The current Colombian administration denies the kidnapping, torture, and murder of thousands of citizens. In an interview this past Wednesday, 23 March, Defense Minister Rodrigo Rivera spoke with certainty about what he called a definitive reduction of violence and delinquency. This so-called “certainty” is worrisome, as there is nothing certain about the topic since there are so many disappeared persons in Colombia.
If an individual is disappeared, the whereabouts and what may have occurred to the person is most likely unknown (or, at least, not included as a numerical statistic in a row or column not labeled ‘disappeared’). Nevertheless, if we are to look at our own history or the history of other countries hit with high levels of forced disappearances—like Chile and Argentina in the 20th century—then we can at least infer a significant number of such disappeared individuals were most likely subjected to crimes against humanity and human rights violations that, by any statistical measure, would be recognized as an increase in violence, not a reduction.
When journalists asked Mr. Rivera was point blank about the many critiques he has received regarding security in Colombia, he responded with the following statement:
“The statistics clearly show an improvement, a reduction in crime. But we are in an election year, we are in a time when citizens rightly claim the events that happen in certain places. I believe that a society that protests against crime is a society that has the basic element to be successful on offense. I would worry if people were indifferent. Before, there was no concept of security. Ten years ago, that didn’t exist.”
But the person being indifferent is Mr. Rivera. There are (at least) three things that are alarming with his statement. First, instead of directly addressing the critiques brought against him, Rivera passed the blame to it being an election year and that we should be happy people are even talking about security. This move directly avoids the legitimate concern regarding the statement that crime has “clearly” been reduced.
If anything, Mr. Rivera should unpack and elaborate on the claim. What kind of crime? How is he defining crime? Have all manifestations of crime been reduced? Have other forms of crime seen an increase? What periods is Mr. Rivera comparing to claim with such certainty that the statistics clearly illustrate a decrease in crime? And so on.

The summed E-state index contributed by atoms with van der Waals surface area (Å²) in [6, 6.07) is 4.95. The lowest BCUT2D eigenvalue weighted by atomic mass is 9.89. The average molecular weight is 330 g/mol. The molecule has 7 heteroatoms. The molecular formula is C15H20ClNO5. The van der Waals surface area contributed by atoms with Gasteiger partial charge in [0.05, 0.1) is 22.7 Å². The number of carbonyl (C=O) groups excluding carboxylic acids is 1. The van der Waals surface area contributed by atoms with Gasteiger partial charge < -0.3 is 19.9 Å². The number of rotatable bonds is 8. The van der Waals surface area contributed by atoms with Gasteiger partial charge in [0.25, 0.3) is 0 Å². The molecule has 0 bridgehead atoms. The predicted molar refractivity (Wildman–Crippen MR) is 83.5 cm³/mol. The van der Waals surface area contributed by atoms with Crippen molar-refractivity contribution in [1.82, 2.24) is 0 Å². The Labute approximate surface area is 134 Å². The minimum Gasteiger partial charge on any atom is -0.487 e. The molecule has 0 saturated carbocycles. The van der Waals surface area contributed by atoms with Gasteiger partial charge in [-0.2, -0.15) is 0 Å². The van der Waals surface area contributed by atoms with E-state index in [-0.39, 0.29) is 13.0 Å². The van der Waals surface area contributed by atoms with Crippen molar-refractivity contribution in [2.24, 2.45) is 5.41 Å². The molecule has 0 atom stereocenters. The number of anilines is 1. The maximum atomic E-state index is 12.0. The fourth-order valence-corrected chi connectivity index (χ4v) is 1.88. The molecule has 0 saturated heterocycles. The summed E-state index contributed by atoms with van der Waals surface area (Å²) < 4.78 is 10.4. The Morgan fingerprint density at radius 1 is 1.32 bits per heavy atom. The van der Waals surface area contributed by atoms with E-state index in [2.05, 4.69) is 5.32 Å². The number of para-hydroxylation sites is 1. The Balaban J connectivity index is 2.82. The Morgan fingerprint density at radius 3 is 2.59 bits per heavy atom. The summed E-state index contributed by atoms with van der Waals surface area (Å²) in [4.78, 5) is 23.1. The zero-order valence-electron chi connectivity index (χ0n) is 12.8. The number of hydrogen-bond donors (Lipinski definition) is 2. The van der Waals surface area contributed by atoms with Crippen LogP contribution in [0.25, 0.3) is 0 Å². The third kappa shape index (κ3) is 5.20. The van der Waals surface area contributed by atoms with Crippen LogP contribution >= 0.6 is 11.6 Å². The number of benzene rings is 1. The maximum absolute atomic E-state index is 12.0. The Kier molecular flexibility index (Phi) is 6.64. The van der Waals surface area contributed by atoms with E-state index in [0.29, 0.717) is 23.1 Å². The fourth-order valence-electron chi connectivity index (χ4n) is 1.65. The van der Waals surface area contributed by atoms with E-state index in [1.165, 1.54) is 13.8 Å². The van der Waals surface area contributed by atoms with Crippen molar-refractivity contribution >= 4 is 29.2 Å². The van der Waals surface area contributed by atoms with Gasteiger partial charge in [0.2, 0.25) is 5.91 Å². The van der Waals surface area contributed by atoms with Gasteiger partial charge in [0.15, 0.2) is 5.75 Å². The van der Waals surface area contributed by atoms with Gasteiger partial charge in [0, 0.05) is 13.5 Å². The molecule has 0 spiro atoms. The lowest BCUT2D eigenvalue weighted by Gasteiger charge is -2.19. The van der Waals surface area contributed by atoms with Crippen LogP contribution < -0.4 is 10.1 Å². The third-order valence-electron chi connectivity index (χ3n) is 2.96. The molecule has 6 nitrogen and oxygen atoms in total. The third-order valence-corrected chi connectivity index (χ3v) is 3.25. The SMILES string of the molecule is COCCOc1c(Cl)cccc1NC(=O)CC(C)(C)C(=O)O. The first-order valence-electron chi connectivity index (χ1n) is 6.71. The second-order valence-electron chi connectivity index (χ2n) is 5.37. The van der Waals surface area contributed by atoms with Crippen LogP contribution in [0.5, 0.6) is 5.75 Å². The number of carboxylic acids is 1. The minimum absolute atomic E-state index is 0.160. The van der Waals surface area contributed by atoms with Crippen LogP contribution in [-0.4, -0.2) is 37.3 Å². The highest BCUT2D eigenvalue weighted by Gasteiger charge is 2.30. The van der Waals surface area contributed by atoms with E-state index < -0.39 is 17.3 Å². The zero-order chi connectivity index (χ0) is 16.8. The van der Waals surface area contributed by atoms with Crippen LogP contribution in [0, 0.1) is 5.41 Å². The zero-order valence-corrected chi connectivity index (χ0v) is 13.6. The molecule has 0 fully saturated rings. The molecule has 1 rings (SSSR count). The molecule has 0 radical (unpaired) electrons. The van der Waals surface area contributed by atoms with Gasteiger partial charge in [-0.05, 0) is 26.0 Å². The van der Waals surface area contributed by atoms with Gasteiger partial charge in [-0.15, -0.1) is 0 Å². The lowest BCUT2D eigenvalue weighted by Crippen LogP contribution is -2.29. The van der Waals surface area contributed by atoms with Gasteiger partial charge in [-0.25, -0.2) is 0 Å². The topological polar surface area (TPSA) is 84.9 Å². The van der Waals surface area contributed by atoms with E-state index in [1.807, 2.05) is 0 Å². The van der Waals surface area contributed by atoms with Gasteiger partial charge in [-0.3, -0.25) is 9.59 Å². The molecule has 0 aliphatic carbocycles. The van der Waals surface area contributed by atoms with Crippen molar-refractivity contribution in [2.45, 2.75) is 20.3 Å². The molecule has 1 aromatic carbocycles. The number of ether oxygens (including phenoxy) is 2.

Second, to always compare current Colombia to a time in the country’s history when it was on the verge of potentially becoming a failed state is irresponsible. Why not compare today’s Colombia to the Colombia of 2007, 2008, 2009, or 2010, instead of the situation in the late 1990s and early 21st century when the country was on the verge of collapsing because of an internal armed conflict? The Colombia of the past four years is a better comparison when we are looking at today’s Colombia, even for the sole reason that during those years talk of “security” existed—as Mr. Rivera already claimed—and that this range of years is a better sample for comparison to 2011 when we are looking at reasonably immediate fluctuations in crime.
And, third, if we do compare security and crime to these more recent years, what will we find? Will we find statistics that clearly show an improvement in a reduction of crime and delinquency? No, we do not find clarity, especially if we zone in on recent statistics of those identified as disappeared.
Though it cannot be sure what happened to disappeared individuals (i.e., torture, murder, kidnapping, runaways), an April 2009 preliminary report by the Colombian Justice and Peace Unit of the Prosecutor General declared that almost 50,000 Colombians have been identified as disappeared/missing. This contradicts the previous government figure of only 10,584 missing persons. Other reports by groups such as Latin American Working Group (LAWG) claimed the figure is much higher than 50,000. The 2009 Prosecutor General’s 2009 finding is almost double the figure of disappeared persons in Argentina during its Dirty War. If the experiences from Argentina’s desaparecidos are any indication of what may have occurred to Colombia’s missing persons, we can be sure human rights violations on every level have occurred.
The term desaparecido, as Marguerite Feitlowitz suggested in her book A Lexicon of Terror: Argentina and the Legacies of Torture, is “a way of denying the kidnap, torture, and murder of thousands of citizens.” As Primo Levi, in The Drowned and the Saved, pointed out after his experience at the hands of the Nazis, the three purposes of concentrationary systems are “slave work […] elimination of political adversaries and the extermination of the so-called inferior races.” Much of what Feitlowitz and Levi wrote rings true to what is going on in Colombia: forced disappearances are occurring for similar reasons as Levi suggested (human cleansing campaigns, elimination of those who threaten the attainment of self or group interests, etc.). Further, in line with Feitlowitz’s view about the term “disappeared” used by governments, the Santos administration uses the term (or does not even use it, for that matter) to deny the “kidnap, torture, and murder of thousands of citizens.”